It sounds like a simple equation — announce more money for a public policy initiative and say you will pay for it with an increase in taxes.
The payment of taxes in Ghana and other parts of the world has been a political hot potato for decades.
Our government has begun taking action to combat tax avoidance by multinational companies and other citizens.
Yes, without money, the government cannot improve the infrastructure, and, yet, without that infrastructure, people do not want to pay taxes.
Indeed, governments need to collect money from their citizens to pay for health, education, transport, public salaries and security all of which, even at the basic level, allow the economy to function properly.
We must all know that when taxpayers fail to pay their taxes as stipulated by law, development is hindered.
The government has often complained that it has to cope with insufficient resources and is faced with the daunting tast of extracting money from a population that, generally speaking, is extremely reluctant to pay up.
For countries like Ghana that have newly discovered oil, it could be difficult getting the taxes to roll in from individuals and businesses.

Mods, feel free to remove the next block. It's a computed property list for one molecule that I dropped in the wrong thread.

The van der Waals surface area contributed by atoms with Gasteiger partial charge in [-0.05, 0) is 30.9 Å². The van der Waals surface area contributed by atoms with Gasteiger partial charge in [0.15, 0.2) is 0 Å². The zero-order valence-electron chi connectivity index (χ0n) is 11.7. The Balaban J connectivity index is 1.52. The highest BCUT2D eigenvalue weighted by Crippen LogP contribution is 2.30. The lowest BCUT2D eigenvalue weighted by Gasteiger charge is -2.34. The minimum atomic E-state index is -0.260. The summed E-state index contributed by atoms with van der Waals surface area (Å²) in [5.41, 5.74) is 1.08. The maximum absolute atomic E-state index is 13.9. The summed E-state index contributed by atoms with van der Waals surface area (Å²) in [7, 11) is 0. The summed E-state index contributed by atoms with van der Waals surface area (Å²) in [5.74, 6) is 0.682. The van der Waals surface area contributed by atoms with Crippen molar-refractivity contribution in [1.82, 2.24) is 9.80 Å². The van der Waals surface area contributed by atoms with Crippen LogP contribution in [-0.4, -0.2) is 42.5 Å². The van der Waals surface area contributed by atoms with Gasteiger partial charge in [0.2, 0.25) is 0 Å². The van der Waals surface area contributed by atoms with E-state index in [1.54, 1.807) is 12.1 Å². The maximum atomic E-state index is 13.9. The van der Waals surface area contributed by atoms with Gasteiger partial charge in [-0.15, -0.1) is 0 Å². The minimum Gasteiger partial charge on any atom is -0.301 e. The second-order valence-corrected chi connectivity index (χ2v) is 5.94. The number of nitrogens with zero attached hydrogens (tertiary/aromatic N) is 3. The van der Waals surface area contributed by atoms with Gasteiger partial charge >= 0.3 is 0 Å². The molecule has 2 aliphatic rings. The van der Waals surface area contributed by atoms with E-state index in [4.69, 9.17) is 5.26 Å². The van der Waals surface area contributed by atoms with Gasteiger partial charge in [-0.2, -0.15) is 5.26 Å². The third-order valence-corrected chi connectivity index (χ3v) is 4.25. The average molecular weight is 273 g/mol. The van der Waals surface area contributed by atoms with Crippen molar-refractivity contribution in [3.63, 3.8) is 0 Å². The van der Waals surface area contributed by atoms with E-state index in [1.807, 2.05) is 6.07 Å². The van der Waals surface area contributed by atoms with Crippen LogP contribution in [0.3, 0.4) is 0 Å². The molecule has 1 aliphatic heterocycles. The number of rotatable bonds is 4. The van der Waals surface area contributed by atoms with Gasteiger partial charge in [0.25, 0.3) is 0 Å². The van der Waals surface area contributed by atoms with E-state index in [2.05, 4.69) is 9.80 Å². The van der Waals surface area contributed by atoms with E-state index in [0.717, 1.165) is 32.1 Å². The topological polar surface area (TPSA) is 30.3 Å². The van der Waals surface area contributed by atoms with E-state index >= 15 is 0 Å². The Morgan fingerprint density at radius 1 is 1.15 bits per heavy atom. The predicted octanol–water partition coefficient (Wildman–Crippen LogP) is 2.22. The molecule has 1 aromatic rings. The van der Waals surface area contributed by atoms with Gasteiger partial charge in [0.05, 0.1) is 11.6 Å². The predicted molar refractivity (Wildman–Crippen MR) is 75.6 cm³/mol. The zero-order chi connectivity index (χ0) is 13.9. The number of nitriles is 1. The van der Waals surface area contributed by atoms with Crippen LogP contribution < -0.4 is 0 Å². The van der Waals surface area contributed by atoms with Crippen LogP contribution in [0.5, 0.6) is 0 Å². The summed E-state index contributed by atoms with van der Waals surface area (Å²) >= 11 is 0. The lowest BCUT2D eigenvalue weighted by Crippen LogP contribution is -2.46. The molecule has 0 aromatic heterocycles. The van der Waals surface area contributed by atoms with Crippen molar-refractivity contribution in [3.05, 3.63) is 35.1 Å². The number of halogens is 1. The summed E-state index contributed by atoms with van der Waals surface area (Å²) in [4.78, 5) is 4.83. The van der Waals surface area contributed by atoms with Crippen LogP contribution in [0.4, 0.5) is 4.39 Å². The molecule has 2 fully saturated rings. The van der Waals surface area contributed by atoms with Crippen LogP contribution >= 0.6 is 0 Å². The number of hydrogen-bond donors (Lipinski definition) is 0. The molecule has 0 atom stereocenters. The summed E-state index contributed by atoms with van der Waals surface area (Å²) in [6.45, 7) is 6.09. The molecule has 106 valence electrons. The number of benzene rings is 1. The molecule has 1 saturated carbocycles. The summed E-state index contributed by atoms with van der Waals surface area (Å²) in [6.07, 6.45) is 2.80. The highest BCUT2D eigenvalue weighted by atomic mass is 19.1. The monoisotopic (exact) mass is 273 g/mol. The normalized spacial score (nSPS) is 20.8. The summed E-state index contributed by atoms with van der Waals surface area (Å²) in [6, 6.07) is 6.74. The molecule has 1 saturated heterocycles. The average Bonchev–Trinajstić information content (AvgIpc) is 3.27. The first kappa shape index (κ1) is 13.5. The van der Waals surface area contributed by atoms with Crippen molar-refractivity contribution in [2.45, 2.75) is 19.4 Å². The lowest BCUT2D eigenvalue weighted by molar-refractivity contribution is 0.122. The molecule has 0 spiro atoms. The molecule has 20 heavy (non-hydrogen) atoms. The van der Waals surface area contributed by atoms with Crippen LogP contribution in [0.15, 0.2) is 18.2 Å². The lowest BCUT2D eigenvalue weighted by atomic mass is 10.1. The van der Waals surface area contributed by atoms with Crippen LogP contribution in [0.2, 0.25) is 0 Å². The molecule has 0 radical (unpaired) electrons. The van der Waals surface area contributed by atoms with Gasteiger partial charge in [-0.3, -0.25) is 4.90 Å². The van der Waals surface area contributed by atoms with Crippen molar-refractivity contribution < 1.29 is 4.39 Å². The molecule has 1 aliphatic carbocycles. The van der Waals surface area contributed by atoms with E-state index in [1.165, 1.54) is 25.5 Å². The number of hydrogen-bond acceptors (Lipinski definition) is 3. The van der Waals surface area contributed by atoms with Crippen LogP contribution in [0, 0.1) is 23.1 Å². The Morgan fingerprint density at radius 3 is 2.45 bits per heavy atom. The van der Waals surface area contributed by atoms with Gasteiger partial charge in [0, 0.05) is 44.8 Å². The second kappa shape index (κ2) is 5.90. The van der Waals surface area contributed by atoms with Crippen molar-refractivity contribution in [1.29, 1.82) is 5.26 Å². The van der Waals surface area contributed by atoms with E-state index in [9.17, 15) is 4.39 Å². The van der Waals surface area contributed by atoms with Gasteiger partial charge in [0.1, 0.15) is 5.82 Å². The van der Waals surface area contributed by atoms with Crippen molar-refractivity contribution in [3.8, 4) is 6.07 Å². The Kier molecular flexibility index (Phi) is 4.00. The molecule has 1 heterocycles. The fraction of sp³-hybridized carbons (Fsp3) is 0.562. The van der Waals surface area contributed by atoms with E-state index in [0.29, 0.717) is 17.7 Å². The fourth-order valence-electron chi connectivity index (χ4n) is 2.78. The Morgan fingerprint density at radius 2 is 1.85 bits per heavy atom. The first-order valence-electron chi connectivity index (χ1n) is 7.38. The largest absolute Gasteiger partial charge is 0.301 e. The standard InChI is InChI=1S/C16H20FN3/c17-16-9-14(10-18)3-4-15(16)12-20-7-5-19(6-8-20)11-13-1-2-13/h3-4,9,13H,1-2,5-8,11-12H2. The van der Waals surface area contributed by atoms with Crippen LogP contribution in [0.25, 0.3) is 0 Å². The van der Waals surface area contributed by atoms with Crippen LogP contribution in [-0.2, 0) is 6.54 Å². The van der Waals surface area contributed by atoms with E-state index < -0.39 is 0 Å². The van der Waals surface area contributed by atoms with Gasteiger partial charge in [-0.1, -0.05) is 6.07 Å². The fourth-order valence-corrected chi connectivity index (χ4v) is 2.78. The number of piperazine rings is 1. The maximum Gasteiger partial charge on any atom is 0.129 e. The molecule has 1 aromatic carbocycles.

But many of the problems concerning insufficient taxes in the country are due to the fact that much of our economy is informal, and it is difficult to tax people in the informal sector.
Low tax collection in the country has led to low revenue, leaving the government with insufficient funds for development.
This is because provisional fiscal data for the first seven months of the year show that total revenue and grants amounted to GH¢20.8 billion, which is 10.3 per cent of GDP, compared with a target of GH¢24.0 billion or 11.3 per cent of GDP.
Again, total expenditures and arrears clearance stood at GH¢28.8 billion, which is 14.3 per cent of GDP, against a target of GH¢32.3 billion, which is 16.0 per cent of GDP.
Revenue performance has been undermined by low import levels, a slower pace of implementing specific tax measures, revision of tax assessments and a sluggish non-oil real sector.
It is the view of the Daily Graphic that the government should spell out efforts aimed at building integrity into the tax collection system.
In our view, the government must begin to review some of the tax exemptions and rebates granted to some organisations and assess their importance in the wake of dwindling tax revenues.
After all, the essence of taxes is to enable the citizenry to contribute their quota to national development.
We, therefore, suggest to the government to embark on an intensive and sustainable tax education drive to ensure that the citizenry is well educated on the complex tax issues and earnings that attract taxes.
It is our expectation that when citizens become aware of their responsibilities to the state, they will be able to honour their obligations, including tax.